Aam Papad Chocolates – Bean to Jar
- Homemade & Healthy
- No Preservatives
- No Additives
- No Additional Flavours
- No Artificial Colours
- Gluten Free
- 100% Vegan
- No Milk Solids
Our special homemade AamPapad chocolates are artistically handcrafted to give you that sweet-tangy flavor! We at ‘Heritage On My Plate’ know that making Aam Papad is no easy feat, so we are doing the muscle work. And hey, we make it amazing too! Could you ever imagine bringing together Aam Papad with Chocolate?! Well, you can skip the imagination. We have done the hard work, all you have to do is now enjoy! Enjoy the luscious, lingering flavours of Aam Papad in the form of delicious, delectable chocolate! Presenting the Aam Papad Chocolate. We assure you, that once you order them, you will come back here again to order more!
He visits my town once a year.
He fills my mouth with kisses and nectar.
I spend all my money on him
Who, girl, your man?
No, a mango.
Mango (Mangifera Indica L.) was first cultivated in India 4000 years ago and today, the country is responsible for half the world’s supply of mangoes.
Mango is the National fruit of India and is the ‘King of tropical fruits’. No Indian household can sustain summer without the consumption of this absolutely juicy and rich fruit. AamPapad is basically sun-dried Mango pulp/leather mixed with some sugar. Just the mere mention of Aam Papad brings back fond memories of your grandmother toiling in the kitchen to make it for the family to enjoy. The tangy-sweet burst of flavours tingling your senses is a nostalgic journey to a traditional confectionery.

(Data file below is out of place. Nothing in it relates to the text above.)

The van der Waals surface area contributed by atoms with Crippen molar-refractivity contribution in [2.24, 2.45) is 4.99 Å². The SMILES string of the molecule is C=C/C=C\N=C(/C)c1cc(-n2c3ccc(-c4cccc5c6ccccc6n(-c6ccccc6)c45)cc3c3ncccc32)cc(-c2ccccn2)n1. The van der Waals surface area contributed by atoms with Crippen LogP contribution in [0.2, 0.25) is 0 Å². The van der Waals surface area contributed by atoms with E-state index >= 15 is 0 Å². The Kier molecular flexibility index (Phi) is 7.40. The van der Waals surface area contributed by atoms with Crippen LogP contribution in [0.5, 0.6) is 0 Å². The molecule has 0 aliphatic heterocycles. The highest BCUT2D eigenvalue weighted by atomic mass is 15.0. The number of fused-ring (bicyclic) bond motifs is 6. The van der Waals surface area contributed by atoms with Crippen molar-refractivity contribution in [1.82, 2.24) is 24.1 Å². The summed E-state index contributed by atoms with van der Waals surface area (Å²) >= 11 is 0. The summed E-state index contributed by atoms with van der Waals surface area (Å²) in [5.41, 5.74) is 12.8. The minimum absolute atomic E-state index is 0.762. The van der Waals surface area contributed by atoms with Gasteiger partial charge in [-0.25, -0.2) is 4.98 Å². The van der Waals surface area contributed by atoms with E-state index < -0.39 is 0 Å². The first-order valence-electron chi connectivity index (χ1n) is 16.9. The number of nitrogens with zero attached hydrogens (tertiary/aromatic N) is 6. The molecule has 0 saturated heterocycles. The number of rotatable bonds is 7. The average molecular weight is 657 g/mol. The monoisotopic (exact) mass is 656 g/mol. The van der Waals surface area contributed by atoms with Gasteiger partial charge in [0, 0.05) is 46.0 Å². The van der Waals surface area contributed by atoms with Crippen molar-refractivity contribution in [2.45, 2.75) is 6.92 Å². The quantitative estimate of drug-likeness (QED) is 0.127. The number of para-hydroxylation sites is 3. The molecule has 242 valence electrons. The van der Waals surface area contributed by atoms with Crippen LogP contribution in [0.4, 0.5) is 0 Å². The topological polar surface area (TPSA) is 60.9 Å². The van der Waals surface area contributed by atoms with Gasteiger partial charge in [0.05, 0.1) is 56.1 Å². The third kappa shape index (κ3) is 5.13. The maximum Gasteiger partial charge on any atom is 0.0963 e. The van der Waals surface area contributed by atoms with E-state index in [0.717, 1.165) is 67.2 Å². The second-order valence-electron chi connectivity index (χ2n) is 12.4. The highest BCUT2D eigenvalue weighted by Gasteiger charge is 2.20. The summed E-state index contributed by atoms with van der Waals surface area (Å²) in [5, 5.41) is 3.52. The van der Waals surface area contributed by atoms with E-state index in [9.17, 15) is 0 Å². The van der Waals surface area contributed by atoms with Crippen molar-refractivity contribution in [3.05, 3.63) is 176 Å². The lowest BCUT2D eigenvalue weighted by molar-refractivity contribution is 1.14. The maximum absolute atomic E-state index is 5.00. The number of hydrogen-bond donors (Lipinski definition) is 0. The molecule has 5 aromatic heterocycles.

The tree is known to symbolize eternal love, wealth and fertility. An ancient Vedic story it features as a mark of true love. Mangoes are of sacred relevance to Hinduism and are often used in a variety of rituals. During festivals, one can spot its leaves adorning the doors of many homes. To the Buddhists too, mangoes hold much significance because the Mango-groves were Buddha’s preferred meditating zone. Monks would often carry them on long expeditions, popularising the fruit.
In Ancient India, according to the Chinese traveler, Hiuen Tsang, the Mauryans planted their trees along roadsides as a symbol of prosperity. And with Hiuen Tsang, the Mango first travelled to China!
It is often said that the hills of north-eastern India adjoining Myanmar are the likely centre of its origin. This rich, delicious pulpy fruit caught the fancy of Alexander the Great, who is believed to have carried the fruits all the way back to Greece from the court of Porus!!!
Mughal patronage to horticulture led to thousands of Mangoes varieties that were grafted, including the famous Totapuri, which was the first variety to be exported to Persia and other Kingdoms.
Portuguese introduced grafting on the trees to produce new varieties. One of them is the Alfonso, a sort of national-obsession even today.